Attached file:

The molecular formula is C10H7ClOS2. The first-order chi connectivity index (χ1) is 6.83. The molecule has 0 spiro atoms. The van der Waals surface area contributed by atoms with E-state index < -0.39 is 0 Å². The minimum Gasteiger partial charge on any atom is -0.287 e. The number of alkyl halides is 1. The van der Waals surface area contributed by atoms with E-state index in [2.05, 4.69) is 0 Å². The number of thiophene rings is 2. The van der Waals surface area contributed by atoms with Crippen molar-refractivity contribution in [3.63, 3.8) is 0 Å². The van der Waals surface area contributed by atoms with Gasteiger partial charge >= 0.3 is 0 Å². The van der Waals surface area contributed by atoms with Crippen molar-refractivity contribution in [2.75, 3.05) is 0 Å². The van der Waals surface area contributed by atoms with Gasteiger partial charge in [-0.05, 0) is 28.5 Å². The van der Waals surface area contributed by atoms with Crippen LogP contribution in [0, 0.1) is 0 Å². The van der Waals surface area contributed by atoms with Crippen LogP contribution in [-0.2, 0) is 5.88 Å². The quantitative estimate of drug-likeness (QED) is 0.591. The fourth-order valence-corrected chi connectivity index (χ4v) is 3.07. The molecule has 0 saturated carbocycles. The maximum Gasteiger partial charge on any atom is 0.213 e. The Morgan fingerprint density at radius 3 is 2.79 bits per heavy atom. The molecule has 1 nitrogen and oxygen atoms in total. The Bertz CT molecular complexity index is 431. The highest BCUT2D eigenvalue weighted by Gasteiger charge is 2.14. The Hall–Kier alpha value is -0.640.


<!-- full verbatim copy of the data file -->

The molecular formula is C10H7ClOS2. The first-order chi connectivity index (χ1) is 6.83. The molecule has 0 spiro atoms. The van der Waals surface area contributed by atoms with E-state index < -0.39 is 0 Å². The minimum Gasteiger partial charge on any atom is -0.287 e. The number of alkyl halides is 1. The van der Waals surface area contributed by atoms with E-state index in [2.05, 4.69) is 0 Å². The number of thiophene rings is 2. The van der Waals surface area contributed by atoms with Crippen molar-refractivity contribution in [3.63, 3.8) is 0 Å². The van der Waals surface area contributed by atoms with Gasteiger partial charge >= 0.3 is 0 Å². The van der Waals surface area contributed by atoms with Crippen molar-refractivity contribution in [2.75, 3.05) is 0 Å². The van der Waals surface area contributed by atoms with Gasteiger partial charge in [-0.05, 0) is 28.5 Å². The van der Waals surface area contributed by atoms with Crippen LogP contribution in [0, 0.1) is 0 Å². The van der Waals surface area contributed by atoms with Crippen LogP contribution in [-0.2, 0) is 5.88 Å². The quantitative estimate of drug-likeness (QED) is 0.591. The fourth-order valence-corrected chi connectivity index (χ4v) is 3.07. The molecule has 0 saturated carbocycles. The maximum Gasteiger partial charge on any atom is 0.213 e. The Morgan fingerprint density at radius 3 is 2.79 bits per heavy atom. The molecule has 1 nitrogen and oxygen atoms in total. The Bertz CT molecular complexity index is 431. The highest BCUT2D eigenvalue weighted by Gasteiger charge is 2.14. The Hall–Kier alpha value is -0.640.